38. SKEE-whoo-tseed. Upper Skagit. On the N side Skagit River at bend 3 miles above mouth of Sauk River. One winter house,120’X40’, was largest in all the Upper Skagit territory and could hold all the Upper Skagit in meeting. sdlhah-BEEB-tuh-keed, also known as Captain Campbell or Camel, a famous chief and religious leader of the 1800s lived in this house. Part of the extended village buh-SKEE-hoo-tseed (‘people of the upper place’).  (4, 7)

 

 

 

 

 

 

 

39. POO-kwah-lee-tsoo and sah-HEE-pup. Upper Skagit. On N and S bank, respectively, of Skagit River at mouth of Rocky Creek. One winter house each. Located at open area where Upper Skagit women dug roots. Part of the extended village buh-SKEE-hoo-tseed (‘people of the upper place’).  (4, 7)

 

 

 

 

 

 

 

40. [name not known]. Upper Skagit. West end of Baker Lake on promontory. One small winter house. Primarily a summer fishing place with small year-round population. Considered part of large extended village SBAH-lee-ook’w.  (4, 7)

 

 

 

 

 

 

 

41. JUCK-tsud. Upper Skagit. N side Skagit River, 1/2 mi W of present town of Marblemount. One large winter house. Part of extended village buh-SKEE-whee’wh (‘people way up river’).  (4, 7)

 

 

 

 

 

 

 

42. buh-SKEE-whee’wh (‘people way up river’). Upper Skagit. N side Cascade River, near its mouth with Skagit River, 1 mi W of Marblemount. One very large winter house 120’x40’ accommodating 20 families. Central site of extended village with same name.  (4, 7)

 

 

 

 

 

 

 

43. [name not known]. Upper Skagit. On NW bank Skagit River, 1 mile below mouth of Diobsud Creek. Two small winter houses, 2 families each. Part of extended village buh-SKEE-whee’wh (‘people way up river’).  (4, 7)

 

 

 

 

 

 

 

44. [name not known]. Upper Skagit. On SE bank Skagit River across from mouth of Bacon Creek. One large winter house with 10 families. Part of extended village buh-SKEE-whee’wh (‘people way up river’).  (4, 7)

 

 

 

 

 

 

 

45. TSKWAHB. Upper Skagit. North side of Skagit River, W of Damnation Creek. One large winter house. Part of last upriver extended village, kwah-bah-TSAHBSH, which also included winter house sites at Thornton Creek, [name not known] , and Goodell Creek, dah-WAH’ee-leeb (‘thread’).  (4, 7)

 

 

 

 

 

 

 

46. HOO-HOO-tseed. Upper Skagit. On E bank Sauk River, N of White Creek at its mouth. Fish weir here. Part of Sauk drainage extended village SAHK’w-beek (‘people of digging roots’).  (7)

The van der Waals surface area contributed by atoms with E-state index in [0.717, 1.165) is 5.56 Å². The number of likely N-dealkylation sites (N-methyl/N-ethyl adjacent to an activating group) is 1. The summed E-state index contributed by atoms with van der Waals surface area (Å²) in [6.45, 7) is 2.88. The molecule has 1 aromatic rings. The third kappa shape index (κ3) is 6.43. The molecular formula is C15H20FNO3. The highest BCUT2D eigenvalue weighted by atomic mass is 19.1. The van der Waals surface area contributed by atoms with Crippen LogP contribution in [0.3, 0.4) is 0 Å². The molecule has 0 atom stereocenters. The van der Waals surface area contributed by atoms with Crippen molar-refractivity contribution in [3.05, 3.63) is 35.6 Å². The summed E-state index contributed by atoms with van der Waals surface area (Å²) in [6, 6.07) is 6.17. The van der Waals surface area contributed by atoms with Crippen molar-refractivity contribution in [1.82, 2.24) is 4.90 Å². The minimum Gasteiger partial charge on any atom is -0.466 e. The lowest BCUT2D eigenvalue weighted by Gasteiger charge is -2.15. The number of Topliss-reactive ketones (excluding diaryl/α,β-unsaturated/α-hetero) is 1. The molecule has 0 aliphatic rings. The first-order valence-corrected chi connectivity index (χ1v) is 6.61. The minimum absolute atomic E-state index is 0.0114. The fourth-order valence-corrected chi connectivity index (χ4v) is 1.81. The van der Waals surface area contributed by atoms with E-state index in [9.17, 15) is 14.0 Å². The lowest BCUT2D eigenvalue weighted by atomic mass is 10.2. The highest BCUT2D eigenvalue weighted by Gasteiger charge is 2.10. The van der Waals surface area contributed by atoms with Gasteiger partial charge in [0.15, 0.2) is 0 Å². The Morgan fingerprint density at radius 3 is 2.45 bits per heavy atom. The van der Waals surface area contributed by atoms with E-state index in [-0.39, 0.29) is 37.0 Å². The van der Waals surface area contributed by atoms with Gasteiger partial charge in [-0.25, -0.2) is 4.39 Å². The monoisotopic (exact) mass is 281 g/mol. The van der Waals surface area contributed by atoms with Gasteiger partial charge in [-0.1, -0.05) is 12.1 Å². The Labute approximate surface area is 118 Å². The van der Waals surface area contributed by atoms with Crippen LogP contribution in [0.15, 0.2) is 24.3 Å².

47. [name not known]. Upper Skagit. On E bank Sauk River, S of Suiattle River at its mouth. One winter house. Part of Sauk drainage extended village SAHK’w-beek (‘people of digging roots’).  (7)

 

 

 

 

 

 

48. SAHK’w-beek (‘people who dig roots’). Upper Skagit. On E bank Sauk River at Sauk Prairie N of present town of Darrington. Four (alternatively, eight) winter houses with minimum year-round population of 50-60. Large semi-cultivated area here where women inherited rights to dig roots. Famous fish weir here as well. People came here for winter religious ceremonies and August root digging. Chief village of Sauk River drainage extended village with same name.  (7, 8)

 

 

 

 

 

 

 

49. [name not known]. Stillaguamish. On N Fork Stillaguamish River opposite present town of Hazel. "Two large homes, 150 to 200 people, and a cemetery" at this site probably circa 1850.  One of 4 main Stillaguamish villages.  (5, 6)

 

 

 

 

 

 

 

50. [name not known]. Stillaguamish. On N Fork Stillaguamish River near present town of Oso. Variously described as one of 4 main Stillaguamish villages and also as a large camping ground, a place for congregating during berrying and hunting seasons.  (5, 6)

 

 

 

 

 

 

 

51. [name not known]. Stillaguamish. On N Fork Stillaguamish River near present town of Trafton. One of 4 main Stillaguamish villages. "Four large buildings, 2 homes and a smokehouse. Two hundred people lived in this village and there was also a cemetery here"--probably circa 1850.  (5, 6)

 

 

 

 

 

 

1. "Inventory of Native American religious use, practices, localities and resources..." by Astrida R. Blukis Onat and Jan L. Hollenbeck.  Seattle:  Institute of Cooperative Research, 1981.

2.  "Central Coast Salish" by Wayne Suttles in Handbook of North American Indians, Northwest Coast (v.7).  Washington DC:  Smithsonian Institution Press, 1990.

3.  "Indian and Pioneer Settlement of the Nooksack Lowland" by David G. Tremaine.  Bellingham:  Center for Pacific Northwest Studies, Western Washington University, 1975.

4.  Valley of the Spirits, the Upper Skagit Indians of Western Washington by June M. Collins.  Seattle:  University of Washington Press, 1974.

5.  "The Coast Salish of Puget Sound" by Marian W. Smith in American Anthropologist, v. 43 [new series]: 197-211, 1941.

6.  "Commission Findings on the Coast Salish and western Washington Indians" by Indian Claims Commission in Coast Salish and Western Washington Indians, v.5.  New York:  Garland Publishing, 1974.

7. "Cultural Resource Overview and Sample Survey of the Skagit Wild and Scenic River... " by Astrida R. Blukis Onat, Lee A. Bennett, and Jan L. Hollenbeck.  Seattle:  Institute of Cooperative Research, 1980.

8.  Indians of Skagit County by Chief Martin J. Sampson.  La Conner [WA]:  Skagit County Historical Society, 1972.

9.  Lushootseed Culture and the Shamanic Odyssey by Jay Miller.  Lincoln [NE] and London:  University of Nebraska Press, 1999.